This past weekend, we had an interesting development on the homestead. The gas stove went out. Now, while this does mean that I am without an oven now, it isn’t all a bad thing. Thanks to our pursuing a simpler lifestyle, this is only a minor hiccup and not a major issue. For quite a while now, my husband and I have sought out alternative ways to accomplish our goals. One example being that we have 3 ways to prepare meals. The idea is to always have a back-up plan in case something happens. The current situation with the stove is a prime example.
If we only had the gas stove as a source for meal preparation, we would be in a bad way right now. It reminds me so much of the stories of what families go through after a storm knocks out power for several days or weeks. So many rely on electric stoves, water heaters, refrigeration, etc. If the power goes out, they are in a rough situation until power is restored.
Before going off-grid, we had an electric stove. It was great until a storm knocked out the power. Unfortunately, in our state, that is a common occurrence between spring thunderstorms and winter ice storms. We always have had the wood burning cookstove as a back-up means to cook however. That got us through many power outages back then.
Another means of cooking is an outdoor fire pit or grill. We don’t have a propane grill, but set up a grill with a wood fire. In summer, we cook over that quite often. We had purchased a patio fire pit for this purpose. The pit is a metal fire pit with a metal mesh screen. We found a replacement round grill that was designed for a large round charcoal grill at a discount store. This fits very well over the fire pit, turning it into a good place to BBQ.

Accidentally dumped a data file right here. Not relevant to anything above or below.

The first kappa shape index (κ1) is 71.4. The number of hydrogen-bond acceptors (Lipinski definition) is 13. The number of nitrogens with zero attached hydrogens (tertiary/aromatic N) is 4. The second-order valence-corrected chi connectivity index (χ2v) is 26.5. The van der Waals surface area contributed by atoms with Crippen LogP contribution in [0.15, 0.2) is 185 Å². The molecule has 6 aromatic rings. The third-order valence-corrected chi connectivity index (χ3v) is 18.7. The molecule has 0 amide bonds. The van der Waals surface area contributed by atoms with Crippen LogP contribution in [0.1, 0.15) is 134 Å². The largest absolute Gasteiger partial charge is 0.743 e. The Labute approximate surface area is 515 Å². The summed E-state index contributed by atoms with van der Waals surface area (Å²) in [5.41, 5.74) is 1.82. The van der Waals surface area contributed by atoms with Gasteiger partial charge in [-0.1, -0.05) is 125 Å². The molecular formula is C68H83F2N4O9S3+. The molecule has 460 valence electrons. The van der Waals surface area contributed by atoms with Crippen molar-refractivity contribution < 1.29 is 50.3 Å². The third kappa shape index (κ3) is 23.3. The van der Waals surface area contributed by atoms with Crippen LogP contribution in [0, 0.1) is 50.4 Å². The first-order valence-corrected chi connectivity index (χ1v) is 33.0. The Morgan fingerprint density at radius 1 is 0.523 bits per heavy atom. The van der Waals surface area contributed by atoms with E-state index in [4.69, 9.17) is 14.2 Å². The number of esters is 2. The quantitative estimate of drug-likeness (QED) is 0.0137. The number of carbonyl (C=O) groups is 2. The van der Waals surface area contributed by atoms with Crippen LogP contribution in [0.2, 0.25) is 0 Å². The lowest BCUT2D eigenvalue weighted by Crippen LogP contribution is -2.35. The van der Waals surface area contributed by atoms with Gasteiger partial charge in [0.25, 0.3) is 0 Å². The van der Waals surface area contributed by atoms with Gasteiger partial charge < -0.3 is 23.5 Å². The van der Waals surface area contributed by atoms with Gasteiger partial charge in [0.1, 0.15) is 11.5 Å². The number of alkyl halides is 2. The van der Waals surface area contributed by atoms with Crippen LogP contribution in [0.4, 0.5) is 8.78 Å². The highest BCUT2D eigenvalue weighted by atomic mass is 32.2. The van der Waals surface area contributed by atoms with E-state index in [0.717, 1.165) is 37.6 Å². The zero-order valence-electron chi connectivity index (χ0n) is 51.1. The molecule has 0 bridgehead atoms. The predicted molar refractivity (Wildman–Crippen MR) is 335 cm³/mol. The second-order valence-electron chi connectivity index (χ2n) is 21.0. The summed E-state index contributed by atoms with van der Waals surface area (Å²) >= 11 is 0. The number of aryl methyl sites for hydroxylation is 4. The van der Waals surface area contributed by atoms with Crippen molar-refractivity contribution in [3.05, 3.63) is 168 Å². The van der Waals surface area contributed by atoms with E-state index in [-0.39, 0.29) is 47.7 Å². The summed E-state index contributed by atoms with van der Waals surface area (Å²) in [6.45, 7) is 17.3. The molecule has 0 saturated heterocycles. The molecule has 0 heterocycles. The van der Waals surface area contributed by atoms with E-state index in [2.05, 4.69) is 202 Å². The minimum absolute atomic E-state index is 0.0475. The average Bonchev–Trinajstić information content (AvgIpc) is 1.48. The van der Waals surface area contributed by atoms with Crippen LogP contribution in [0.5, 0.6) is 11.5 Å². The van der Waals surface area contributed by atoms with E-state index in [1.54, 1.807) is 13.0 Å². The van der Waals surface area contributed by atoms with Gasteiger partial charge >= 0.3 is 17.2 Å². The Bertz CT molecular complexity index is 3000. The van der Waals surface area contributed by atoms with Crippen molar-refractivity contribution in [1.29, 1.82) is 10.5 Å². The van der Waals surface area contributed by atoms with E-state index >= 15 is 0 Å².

The propane stove in our kitchen is my summer stove. I mainly use it in the warm months, unless I am baking or canning. The oven in our wood stove is smaller than modern ovens and is more tricky to use. I am determined to get it right though. The one problem that I have with the wood stove is that the heat doesn’t stay constant enough for canning. I do all of my canning on the gas stove for this reason.
In having the woodstove and a fire pit available as options, not having use of the gas stove is not a big deal. We always have the wood stove going to heat the front of the house anyways. Cooking on the wood stove is often faster than on the gas stove. It is also my “slow cooker” when needed. I can assemble a stew or homemade soup in the morning and allow it to simmer on the back of the stove all day. I love it.
All in all, this little hiccup of our stove is really not a problem at all. I feel very blessed that my beloved husband was home and able to disconnect the stove so that no propane could leak into the home. I am blessed that we have the alternative means to meal preparation and that I know how to use them. Actually, I enjoy it quite a lot. We will easily be able to manage until we are able to get the stove replaced. Situations like these are ones that we prepared for. I am so grateful that we have set our homestead up in such a way that these little bumps in the road are minimal. It is a relief to know that we are able to weather it without any true disruption to our lifestyle.